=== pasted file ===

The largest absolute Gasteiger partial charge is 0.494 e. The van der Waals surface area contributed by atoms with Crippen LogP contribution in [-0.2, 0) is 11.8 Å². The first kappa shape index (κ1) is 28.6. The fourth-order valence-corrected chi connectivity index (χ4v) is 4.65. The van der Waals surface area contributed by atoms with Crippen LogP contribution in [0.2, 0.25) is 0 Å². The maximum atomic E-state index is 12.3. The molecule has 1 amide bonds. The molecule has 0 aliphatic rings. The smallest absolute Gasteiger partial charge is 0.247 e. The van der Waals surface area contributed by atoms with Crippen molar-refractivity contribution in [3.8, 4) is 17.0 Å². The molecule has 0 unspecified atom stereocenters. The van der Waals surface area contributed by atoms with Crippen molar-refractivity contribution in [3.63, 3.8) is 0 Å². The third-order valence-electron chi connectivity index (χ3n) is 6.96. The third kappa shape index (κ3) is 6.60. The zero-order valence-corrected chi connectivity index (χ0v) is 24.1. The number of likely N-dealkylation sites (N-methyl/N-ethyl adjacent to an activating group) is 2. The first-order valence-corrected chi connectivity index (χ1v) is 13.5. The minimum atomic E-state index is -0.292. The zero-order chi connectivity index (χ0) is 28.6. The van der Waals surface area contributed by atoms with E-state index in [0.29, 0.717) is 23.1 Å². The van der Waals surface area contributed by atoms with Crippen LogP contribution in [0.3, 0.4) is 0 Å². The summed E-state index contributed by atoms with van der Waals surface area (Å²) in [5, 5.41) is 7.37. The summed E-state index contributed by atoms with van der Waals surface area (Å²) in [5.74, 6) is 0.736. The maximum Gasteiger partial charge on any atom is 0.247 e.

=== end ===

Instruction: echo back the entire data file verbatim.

The largest absolute Gasteiger partial charge is 0.494 e. The van der Waals surface area contributed by atoms with Crippen LogP contribution in [-0.2, 0) is 11.8 Å². The first kappa shape index (κ1) is 28.6. The fourth-order valence-corrected chi connectivity index (χ4v) is 4.65. The van der Waals surface area contributed by atoms with Crippen LogP contribution in [0.2, 0.25) is 0 Å². The maximum atomic E-state index is 12.3. The molecule has 1 amide bonds. The molecule has 0 aliphatic rings. The smallest absolute Gasteiger partial charge is 0.247 e. The van der Waals surface area contributed by atoms with Crippen molar-refractivity contribution in [3.8, 4) is 17.0 Å². The molecule has 0 unspecified atom stereocenters. The van der Waals surface area contributed by atoms with Crippen molar-refractivity contribution in [3.63, 3.8) is 0 Å². The third-order valence-electron chi connectivity index (χ3n) is 6.96. The third kappa shape index (κ3) is 6.60. The zero-order valence-corrected chi connectivity index (χ0v) is 24.1. The number of likely N-dealkylation sites (N-methyl/N-ethyl adjacent to an activating group) is 2. The first-order valence-corrected chi connectivity index (χ1v) is 13.5. The minimum atomic E-state index is -0.292. The zero-order chi connectivity index (χ0) is 28.6. The van der Waals surface area contributed by atoms with E-state index in [0.29, 0.717) is 23.1 Å². The van der Waals surface area contributed by atoms with Crippen LogP contribution in [0.3, 0.4) is 0 Å². The summed E-state index contributed by atoms with van der Waals surface area (Å²) in [5, 5.41) is 7.37. The summed E-state index contributed by atoms with van der Waals surface area (Å²) in [5.74, 6) is 0.736. The maximum Gasteiger partial charge on any atom is 0.247 e.